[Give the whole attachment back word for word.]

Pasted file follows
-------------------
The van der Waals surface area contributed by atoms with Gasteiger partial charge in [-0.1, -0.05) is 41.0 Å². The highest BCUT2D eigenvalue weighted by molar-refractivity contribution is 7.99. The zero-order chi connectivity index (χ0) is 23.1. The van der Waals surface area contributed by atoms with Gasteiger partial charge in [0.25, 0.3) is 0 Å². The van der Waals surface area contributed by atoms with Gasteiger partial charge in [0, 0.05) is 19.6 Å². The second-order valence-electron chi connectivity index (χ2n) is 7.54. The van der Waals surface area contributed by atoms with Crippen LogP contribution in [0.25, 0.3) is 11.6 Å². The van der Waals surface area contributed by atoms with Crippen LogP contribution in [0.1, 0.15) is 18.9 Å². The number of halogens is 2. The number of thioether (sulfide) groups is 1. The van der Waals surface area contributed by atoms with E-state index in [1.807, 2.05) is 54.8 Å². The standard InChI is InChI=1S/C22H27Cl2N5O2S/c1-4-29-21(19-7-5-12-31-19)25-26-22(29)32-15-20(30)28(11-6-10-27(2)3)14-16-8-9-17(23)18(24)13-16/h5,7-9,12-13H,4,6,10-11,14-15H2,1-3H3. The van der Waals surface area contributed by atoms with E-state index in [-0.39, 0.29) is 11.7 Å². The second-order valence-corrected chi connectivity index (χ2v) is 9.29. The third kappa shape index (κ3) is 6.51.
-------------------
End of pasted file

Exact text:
The van der Waals surface area contributed by atoms with Gasteiger partial charge in [-0.1, -0.05) is 41.0 Å². The highest BCUT2D eigenvalue weighted by molar-refractivity contribution is 7.99. The zero-order chi connectivity index (χ0) is 23.1. The van der Waals surface area contributed by atoms with Gasteiger partial charge in [0.25, 0.3) is 0 Å². The van der Waals surface area contributed by atoms with Gasteiger partial charge in [0, 0.05) is 19.6 Å². The second-order valence-electron chi connectivity index (χ2n) is 7.54. The van der Waals surface area contributed by atoms with Crippen LogP contribution in [0.25, 0.3) is 11.6 Å². The van der Waals surface area contributed by atoms with Crippen LogP contribution in [0.1, 0.15) is 18.9 Å². The number of halogens is 2. The number of thioether (sulfide) groups is 1. The van der Waals surface area contributed by atoms with E-state index in [1.807, 2.05) is 54.8 Å². The standard InChI is InChI=1S/C22H27Cl2N5O2S/c1-4-29-21(19-7-5-12-31-19)25-26-22(29)32-15-20(30)28(11-6-10-27(2)3)14-16-8-9-17(23)18(24)13-16/h5,7-9,12-13H,4,6,10-11,14-15H2,1-3H3. The van der Waals surface area contributed by atoms with E-state index in [-0.39, 0.29) is 11.7 Å². The second-order valence-corrected chi connectivity index (χ2v) is 9.29. The third kappa shape index (κ3) is 6.51.